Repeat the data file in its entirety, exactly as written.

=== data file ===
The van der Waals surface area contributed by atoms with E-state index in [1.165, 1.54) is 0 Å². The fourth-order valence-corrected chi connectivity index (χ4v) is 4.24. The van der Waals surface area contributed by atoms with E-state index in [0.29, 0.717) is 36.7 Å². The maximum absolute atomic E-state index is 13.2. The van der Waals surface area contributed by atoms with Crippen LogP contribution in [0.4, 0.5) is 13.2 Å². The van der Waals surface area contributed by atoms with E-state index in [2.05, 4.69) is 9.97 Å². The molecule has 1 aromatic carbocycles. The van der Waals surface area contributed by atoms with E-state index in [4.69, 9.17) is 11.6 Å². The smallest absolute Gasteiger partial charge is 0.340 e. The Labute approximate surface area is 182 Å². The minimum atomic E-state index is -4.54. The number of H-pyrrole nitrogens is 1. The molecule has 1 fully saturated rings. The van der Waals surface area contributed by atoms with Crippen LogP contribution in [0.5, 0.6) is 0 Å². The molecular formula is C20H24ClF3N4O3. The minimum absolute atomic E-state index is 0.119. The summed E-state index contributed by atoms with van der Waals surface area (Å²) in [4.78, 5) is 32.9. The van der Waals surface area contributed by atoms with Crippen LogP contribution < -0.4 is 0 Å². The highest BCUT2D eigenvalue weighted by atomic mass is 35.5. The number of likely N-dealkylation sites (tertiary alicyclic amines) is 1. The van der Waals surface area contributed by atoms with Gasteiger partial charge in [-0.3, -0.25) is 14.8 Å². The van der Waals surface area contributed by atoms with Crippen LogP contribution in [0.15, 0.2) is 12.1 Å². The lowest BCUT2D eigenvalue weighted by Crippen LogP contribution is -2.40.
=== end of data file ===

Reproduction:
The van der Waals surface area contributed by atoms with E-state index in [1.165, 1.54) is 0 Å². The fourth-order valence-corrected chi connectivity index (χ4v) is 4.24. The van der Waals surface area contributed by atoms with E-state index in [0.29, 0.717) is 36.7 Å². The maximum absolute atomic E-state index is 13.2. The van der Waals surface area contributed by atoms with Crippen LogP contribution in [0.4, 0.5) is 13.2 Å². The van der Waals surface area contributed by atoms with E-state index in [2.05, 4.69) is 9.97 Å². The molecule has 1 aromatic carbocycles. The van der Waals surface area contributed by atoms with E-state index in [4.69, 9.17) is 11.6 Å². The smallest absolute Gasteiger partial charge is 0.340 e. The Labute approximate surface area is 182 Å². The minimum atomic E-state index is -4.54. The number of H-pyrrole nitrogens is 1. The molecule has 1 fully saturated rings. The van der Waals surface area contributed by atoms with Crippen LogP contribution in [0.5, 0.6) is 0 Å². The molecular formula is C20H24ClF3N4O3. The minimum absolute atomic E-state index is 0.119. The summed E-state index contributed by atoms with van der Waals surface area (Å²) in [4.78, 5) is 32.9. The van der Waals surface area contributed by atoms with Crippen LogP contribution < -0.4 is 0 Å². The highest BCUT2D eigenvalue weighted by atomic mass is 35.5. The number of likely N-dealkylation sites (tertiary alicyclic amines) is 1. The van der Waals surface area contributed by atoms with Gasteiger partial charge in [-0.3, -0.25) is 14.8 Å². The van der Waals surface area contributed by atoms with Crippen LogP contribution in [0.15, 0.2) is 12.1 Å². The lowest BCUT2D eigenvalue weighted by Crippen LogP contribution is -2.40.